All he did was grunt as he started putting his hands where he was want to put them whether it was daytime or dark. He wasn’t rough but I was shaking by the time he stopped. He muttered, “Wish there was time for more but I need to get this meat back to the cabin. Will you wait here while I go back and get Rook?” I nodded, unable to look at him. He continued, “We’ll be the rest of the day dealing with the two deer and skinning the cat.”
“You … you don’t eat the … the jaguars?” I asked, thinking back on some of the cats that Wash had made me cook.
“Not this one. It has a festering sour on a rear leg. You probably didn’t see it … I didn’t until I strung it up. That’s why I hung it on a different branch than the deer. The fur is still good though and it will bring a good price in a trade unless I make it into a coat for you.”
“Oh … oh there’s no need,” I started to say, worried that I was making work for him.
He swooped in and stole my breath with another of the strange kisses that he seemed to enjoy giving and then said, “There’s every need but you’d stand out and I don’t wish to see some hunter go after you all for the sake of my vanity. We’ll get you a warm cloak but that spotted fur might …”
“If it’ll bring more in a trade then use it for that.”
He grunted but would only say, “We’ll see.” And with that he was off to get Rook. I knew he wouldn’t want me wandering far so I looked to see what else I could see to keep my mind from dwelling on the three carcasses swaying slightly as they hung well above the ground.
I was practically on top of them before I figured out what I was seeing … currants. They were just beginning to ripen and were the black kind and I was so excited to find them. Aunt Giselle had bought and sold dried currants by the pound when she could get them as they were favorites of both cooks and brewers; I’d just never seen very many fresh ones. Usually all I handled were dried currants.
I had a cloth full of the dark berries by the time Gid came back. He whistled for me and I startled Rook by appearing almost beneath his nose. “There you are,” Gid said gruffly. “Thought you’d gone off by yourself.”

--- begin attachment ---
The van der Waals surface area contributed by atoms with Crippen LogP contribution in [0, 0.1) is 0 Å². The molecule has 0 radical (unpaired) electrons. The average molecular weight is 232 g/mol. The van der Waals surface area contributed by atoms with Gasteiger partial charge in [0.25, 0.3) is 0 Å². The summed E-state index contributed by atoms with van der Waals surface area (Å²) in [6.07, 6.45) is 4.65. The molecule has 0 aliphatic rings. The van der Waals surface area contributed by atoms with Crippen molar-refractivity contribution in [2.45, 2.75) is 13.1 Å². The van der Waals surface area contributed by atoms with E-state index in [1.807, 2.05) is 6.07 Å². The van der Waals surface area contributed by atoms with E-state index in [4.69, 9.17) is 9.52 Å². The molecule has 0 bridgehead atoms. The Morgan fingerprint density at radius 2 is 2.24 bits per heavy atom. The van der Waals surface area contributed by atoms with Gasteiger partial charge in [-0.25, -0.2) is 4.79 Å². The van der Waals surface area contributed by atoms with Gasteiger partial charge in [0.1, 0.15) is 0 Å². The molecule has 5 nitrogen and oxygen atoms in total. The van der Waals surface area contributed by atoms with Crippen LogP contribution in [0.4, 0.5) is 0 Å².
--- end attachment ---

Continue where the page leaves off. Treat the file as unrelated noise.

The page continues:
I shook my head and told him quietly, “I’d not misbehave for you like that Gid.”
“No, suppose not. And don’t look so downcast. I didn’t mean to hurt your feelings over it.”
“You didn’t. I just don’t want to do anything to make you think I’d do you that way.”
He sighed. “We’ll work on it; you not being so skittish and always worrying you’ll make me mad and I’ll try and learn I don’t have to watch you every second. Why don’t you go back to your berrying and let me get to work.”
“Don’t you want me to do something useful?”
“You’re already doing something useful,” he said with a wink. “I’m partial to sweets like them oat cakes you made on the trail.”
I was never sure what to make of Gid when he was like this. “I mean the mulies. Don’t you want me to do something useful with the mulies.”
He’d already gone to work on the first deer and said, “You’ll help at the cabin. I’ll whistle when I’m ready to head back.”
I knew I only had about thirty minutes so I continued picking currants but also noted the sound of water nearby. Hesitantly since I wasn’t sure he would appreciate the interruption I asked, “Gid?”
“What water is that? The water that I can hear from here?”